About Me


A Writer’s Mecca

On a recent visit to Paris, I went on a pilgrimage to what I think is the mecca for writers…: the Bar Hemingway in the Ritz Hotel on the Place Vendome.

It’s a small bar all the way in the back of the hotel, a bit of a walk through the long, luxurious corridors lined with vitrines filled with the wares of luxury brands catering to the wallets of the rich and famous.

The dark and manly bar, all wood and leather, is small, cozy and filled with Hemingway paraphernalia that includes an old typewriter, which I believe may have been a Royal, but I’m not entirely sure…and a large bottle of Tabasco sauce next to it.

I smiled as I looked at it, running my fingers over the keys. I love typewriters (I had one in college). This one was very similar to the Royal, my old boss, Dan Rather, had in his office and just as in the bar, alongside it, a bottle of Tabasco. Indeed, Rather always traveled with a bottle of Tabasco, telling me that it killed every germ imaginable, and now I wonder if Ernest Hemingway did too?

I sat next to the typewriter and ordered a glass of champagne. I thought about ordering a sidecar or a martini, which I believe was Hemingway’s drink of choice, or certainly the drink he ordered when on August 26th, 1945, the day Paris was liberated, he stormed the bar with a group of fighters from the French Resistance, picking up a tab for 51 martinis…but champagne is more my thing.

As I sat, sipping my bubbles and munching on olives and cashews, I somehow felt transported in time. One glass turned into two or perhaps more and on my umpteenth drink, I strangely felt as though I was part of that very elite crowd that frequented the bar…Marcel Proust, Coco Chanel, F. Scott Fitzgerald…at a time when they were not part of history, when they were, like me, literary or creative figures trying to make ends meet…and the Bar Hemingway was their local.

As I sat looking around at the letters, photographs, animal skull, boxing gloves…oh and the shotgun above the bar, I was so reminded that Hemingway was first a tough, unapologetic son of a bitch, a hardened journalist and a man who broke the mold. I was reminded then just how much he had in common with Dan Rather.

I remembered the four words Rather told me the day I started working for him: “Tell Me A Story.”

And I never forgot.



The Name Game…Kim Akhtar vs. Maha Akhtar

Despite having lived in New York since 1982, my career as an author was launched in Spain a decade ago.

It was 2008 and I remember clearly sitting in a marketing meeting with my publisher who suggested that I use Maha Akhtar as my nom de plume. ‘It’s so much more exotic,’ she said,‘and it will play well here in Spain. People will be able to relate to it.’

‘Maja’ in Spanish means attractive, and then of course there is ‘La Maja,’ the famous Goya painting in the Prado Museum in Madrid.

I agreed because I had previously used the name Maha Akhtar when I had danced flamenco professionally in Seville and had developed quite a following. So why not? It would only help book sales.

But now, as I navigate the choppy waters of New York City’s publishing world, I find myself in a ‘name’ conundrum. Everyone in New York knows me as Kim Akhtar…after all Kim Akhtar has lived and worked in New York since 1982…that’s a long time.

So when I went to create a website, I spent some time thinking about which name would reign supreme.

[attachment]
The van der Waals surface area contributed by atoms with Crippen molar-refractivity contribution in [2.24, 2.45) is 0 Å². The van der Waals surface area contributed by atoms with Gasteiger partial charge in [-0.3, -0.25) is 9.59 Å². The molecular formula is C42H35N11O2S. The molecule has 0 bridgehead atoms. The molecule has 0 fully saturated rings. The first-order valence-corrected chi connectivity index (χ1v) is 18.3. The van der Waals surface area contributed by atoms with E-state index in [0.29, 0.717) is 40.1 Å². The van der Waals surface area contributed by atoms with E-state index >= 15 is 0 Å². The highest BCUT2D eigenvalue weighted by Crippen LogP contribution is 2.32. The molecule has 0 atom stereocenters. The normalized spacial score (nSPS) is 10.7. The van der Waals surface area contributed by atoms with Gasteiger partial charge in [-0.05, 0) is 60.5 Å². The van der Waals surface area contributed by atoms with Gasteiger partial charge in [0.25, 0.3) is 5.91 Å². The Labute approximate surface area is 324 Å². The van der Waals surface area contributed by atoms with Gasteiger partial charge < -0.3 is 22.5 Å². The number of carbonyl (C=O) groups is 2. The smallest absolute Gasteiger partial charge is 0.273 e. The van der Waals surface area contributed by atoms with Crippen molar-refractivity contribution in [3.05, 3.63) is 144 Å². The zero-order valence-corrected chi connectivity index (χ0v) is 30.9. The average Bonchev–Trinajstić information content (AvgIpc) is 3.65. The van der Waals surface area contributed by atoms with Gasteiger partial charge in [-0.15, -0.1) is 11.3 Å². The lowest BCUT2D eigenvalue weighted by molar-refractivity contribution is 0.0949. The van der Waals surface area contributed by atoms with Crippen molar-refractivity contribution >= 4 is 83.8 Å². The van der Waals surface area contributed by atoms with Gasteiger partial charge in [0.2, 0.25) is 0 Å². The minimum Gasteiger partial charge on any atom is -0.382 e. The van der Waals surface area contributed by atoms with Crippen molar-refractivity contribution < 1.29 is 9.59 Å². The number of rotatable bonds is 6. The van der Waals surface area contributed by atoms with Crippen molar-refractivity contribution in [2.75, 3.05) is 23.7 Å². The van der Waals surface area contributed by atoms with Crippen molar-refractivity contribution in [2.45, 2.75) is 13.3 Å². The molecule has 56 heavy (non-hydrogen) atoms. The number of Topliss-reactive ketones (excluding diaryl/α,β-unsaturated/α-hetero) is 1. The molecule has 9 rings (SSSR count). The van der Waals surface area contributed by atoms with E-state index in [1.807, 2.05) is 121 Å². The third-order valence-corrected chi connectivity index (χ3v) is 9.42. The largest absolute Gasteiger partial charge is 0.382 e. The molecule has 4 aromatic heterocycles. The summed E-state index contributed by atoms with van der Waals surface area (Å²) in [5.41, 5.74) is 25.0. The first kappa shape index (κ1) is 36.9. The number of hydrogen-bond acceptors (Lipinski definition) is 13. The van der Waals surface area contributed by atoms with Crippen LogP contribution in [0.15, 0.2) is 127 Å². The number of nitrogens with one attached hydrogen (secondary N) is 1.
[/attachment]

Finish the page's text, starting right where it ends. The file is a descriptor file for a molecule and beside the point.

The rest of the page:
In the spirit of democracy, it was decided that the website would be Kimberly Maha Akhtar. It has all the names. Kim, which is really short for Kimberly and Maha…so if one of my Spanish readers wants to find me, they can, and if my agent wants to tout and sell my oeuvre, potential publishers can find Kim!

Which brings me to this blog post.

As a writer, I have long resisted joining the world of blogging only because I thought that writing books was enough. Not so, said my agent. You have to blog. You need a platform. Publishers no longer look at the quality of the writing, the plot or the characters…today they look at how many followers you have on Twitter, Instagram, Facebook…sadly, social media determines what books get published.

Over fifteen years ago, when I was still working at CBS News as Dan Rather’s right hand, I remember Dan telling me that he wanted to start a blog. A blog, I said. Why? Why would you want to reach a few hundred people online when you are the anchorman of the CBS Evening News and 13 million viewers watch you and listen to you faithfully every night, five nights a week. Because, he replied, blogging is where it’s at.

Boy, was he right.

Today…everyone with a voice and an opinion or an idea can share it online…on their blog.

The rise of social media has forced everyone out in the open, breaking down doors, urging everyone to share, share, share…everything.

Private life…what’s that?


Anonymity…nah…or perhaps if you live in the middle of the Amazon or the Sahara. Even so, the internet is open 24/7, 365 days a year.

Ahhhh…the power of the media. Yes, there was a time when journalists like Dan Rather and Peter Jennings wielded real power… heads of state trembled before interviews, prepping, studying, rehearsing before they faced these men.

Today, that power has passed to blogs, tweets and posts.

So, here I am, with…a blog, another shameless self-promoter that joins the ranks. I’ve written five books, all five published in Spain and throughout Latin America and am finishing up my sixth, hoping to finally find a publisher in the US.

I also write for others, ghostwriter, speechwriter and I edit other people’s work.

I don’t have an agenda, so what I intend to share are interesting anecdotes about places I’ve been to, foods I’ve tried, wines I’ve tasted…more of an old-school travelogue…or a modern-day Herodotus. Not that I could ever aspire to be as grand as the old master…but you never know who might read me 2500 years into the future.

Welcome to my blog: “Stories about life, food and wine.”